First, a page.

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Leukoencephalopathy due to heroin inhalation (chasing the dragon)

Amy T Waldman, MD
Section Editor
Francisco González-Scarano, MD
Deputy Editor
John F Dashe, MD, PhD


Although heroin use by inhalation ("chasing the dragon") first developed in the 1950s [1], the leukoencephalopathy and neurologic symptoms associated with this method of heroin abuse were initially described in 1982 in a report from the Netherlands [2].

"Chasing the dragon" is a method of heroin vapor inhalation that is distinct from smoking or sniffing heroin [1,3]. Other names for this process include "chinesing" and "Chinese blowing." A small amount of heroin powder is placed on aluminum foil, which is heated by placing a match or lighter underneath. The white powder becomes a reddish-brown gelatinous substance that releases a thick, white smoke, which resembles a dragon's tail. The fumes are "chased" or inhaled through a straw or small tube [4].

This topic will discuss the pathogenesis, clinical features, diagnosis, and management of heroin leukoencephalopathy from chasing the dragon.


The mechanism of neurologic injury related to heroin inhalation is unknown. Since heroin leukoencephalopathy has not been observed in users who inject or snort heroin, it is possible that unknown toxins contained in the heroin pyrolysate (the product of chemical change caused by heating) are responsible for the condition [3]. However, the disease was not replicated in rats exposed to this compound [2]. Triethyl tin (TET), a component of inorganic tin, was also suspected since TET poisoning results in vacuolar white matter edema [3,5], but an etiologic role for TET is unlikely, since the TET content in aluminum foil is negligible [3].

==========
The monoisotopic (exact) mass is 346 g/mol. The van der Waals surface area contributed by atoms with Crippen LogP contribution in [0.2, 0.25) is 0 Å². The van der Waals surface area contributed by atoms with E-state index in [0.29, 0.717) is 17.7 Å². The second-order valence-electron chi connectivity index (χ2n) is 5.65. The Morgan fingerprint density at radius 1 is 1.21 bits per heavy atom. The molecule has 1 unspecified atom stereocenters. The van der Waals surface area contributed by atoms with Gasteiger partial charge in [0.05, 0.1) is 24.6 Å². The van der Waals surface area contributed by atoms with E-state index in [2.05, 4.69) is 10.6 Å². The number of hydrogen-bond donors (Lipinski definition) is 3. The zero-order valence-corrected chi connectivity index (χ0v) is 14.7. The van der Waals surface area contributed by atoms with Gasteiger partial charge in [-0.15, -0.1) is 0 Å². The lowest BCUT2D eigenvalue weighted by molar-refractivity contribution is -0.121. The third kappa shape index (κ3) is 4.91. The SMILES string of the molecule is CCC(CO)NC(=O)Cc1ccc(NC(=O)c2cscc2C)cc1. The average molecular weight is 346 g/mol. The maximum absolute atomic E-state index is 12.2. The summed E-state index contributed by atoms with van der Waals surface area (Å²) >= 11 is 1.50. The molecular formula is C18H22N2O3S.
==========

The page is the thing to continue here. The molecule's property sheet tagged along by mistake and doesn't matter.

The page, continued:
Mitochondrial dysfunction may play a role in the development of heroin leukoencephalopathy, as suggested by mitochondrial changes on specimens from brain biopsy [2], by elevated lactate on magnetic resonance spectroscopy [3], and by the clinical improvement with antioxidant therapy that has been reported in a few patients [3]. (See 'Treatment' below.)

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Literature review current through: Nov 2017. | This topic last updated: Jul 28, 2016.
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